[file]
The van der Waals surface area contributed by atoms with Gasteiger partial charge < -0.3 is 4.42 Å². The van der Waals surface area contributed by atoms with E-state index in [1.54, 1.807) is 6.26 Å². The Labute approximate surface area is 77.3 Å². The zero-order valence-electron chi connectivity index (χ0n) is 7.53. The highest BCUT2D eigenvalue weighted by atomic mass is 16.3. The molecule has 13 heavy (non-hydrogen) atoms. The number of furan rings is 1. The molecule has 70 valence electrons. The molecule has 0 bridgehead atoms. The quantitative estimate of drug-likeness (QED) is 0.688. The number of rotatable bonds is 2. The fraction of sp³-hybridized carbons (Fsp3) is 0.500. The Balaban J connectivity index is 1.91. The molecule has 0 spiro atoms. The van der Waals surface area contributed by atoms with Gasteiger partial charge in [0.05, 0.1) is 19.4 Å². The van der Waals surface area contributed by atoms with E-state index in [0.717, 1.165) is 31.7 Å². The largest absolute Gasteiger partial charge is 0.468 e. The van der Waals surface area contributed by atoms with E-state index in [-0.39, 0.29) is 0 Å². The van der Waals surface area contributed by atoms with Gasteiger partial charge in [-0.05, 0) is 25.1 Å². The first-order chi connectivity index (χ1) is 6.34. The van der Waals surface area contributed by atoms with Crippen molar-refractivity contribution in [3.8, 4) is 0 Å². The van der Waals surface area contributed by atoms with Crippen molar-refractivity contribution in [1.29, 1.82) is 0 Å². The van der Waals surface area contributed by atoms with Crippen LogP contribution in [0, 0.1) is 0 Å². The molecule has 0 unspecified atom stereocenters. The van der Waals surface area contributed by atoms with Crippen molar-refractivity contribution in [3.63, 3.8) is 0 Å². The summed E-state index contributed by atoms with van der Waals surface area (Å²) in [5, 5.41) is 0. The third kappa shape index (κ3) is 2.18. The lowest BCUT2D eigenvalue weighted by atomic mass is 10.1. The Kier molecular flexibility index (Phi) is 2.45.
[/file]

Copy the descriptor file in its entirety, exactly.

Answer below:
The van der Waals surface area contributed by atoms with Gasteiger partial charge < -0.3 is 4.42 Å². The van der Waals surface area contributed by atoms with E-state index in [1.54, 1.807) is 6.26 Å². The Labute approximate surface area is 77.3 Å². The zero-order valence-electron chi connectivity index (χ0n) is 7.53. The highest BCUT2D eigenvalue weighted by atomic mass is 16.3. The molecule has 13 heavy (non-hydrogen) atoms. The number of furan rings is 1. The molecule has 70 valence electrons. The molecule has 0 bridgehead atoms. The quantitative estimate of drug-likeness (QED) is 0.688. The number of rotatable bonds is 2. The fraction of sp³-hybridized carbons (Fsp3) is 0.500. The Balaban J connectivity index is 1.91. The molecule has 0 spiro atoms. The van der Waals surface area contributed by atoms with Gasteiger partial charge in [0.05, 0.1) is 19.4 Å². The van der Waals surface area contributed by atoms with E-state index in [0.717, 1.165) is 31.7 Å². The largest absolute Gasteiger partial charge is 0.468 e. The van der Waals surface area contributed by atoms with E-state index in [-0.39, 0.29) is 0 Å². The van der Waals surface area contributed by atoms with Gasteiger partial charge in [-0.05, 0) is 25.1 Å². The first-order chi connectivity index (χ1) is 6.34. The van der Waals surface area contributed by atoms with Crippen molar-refractivity contribution in [3.8, 4) is 0 Å². The van der Waals surface area contributed by atoms with Crippen molar-refractivity contribution in [1.29, 1.82) is 0 Å². The van der Waals surface area contributed by atoms with Crippen LogP contribution in [0, 0.1) is 0 Å². The molecule has 0 unspecified atom stereocenters. The van der Waals surface area contributed by atoms with Crippen molar-refractivity contribution in [3.63, 3.8) is 0 Å². The summed E-state index contributed by atoms with van der Waals surface area (Å²) in [5, 5.41) is 0. The third kappa shape index (κ3) is 2.18. The lowest BCUT2D eigenvalue weighted by atomic mass is 10.1. The Kier molecular flexibility index (Phi) is 2.45.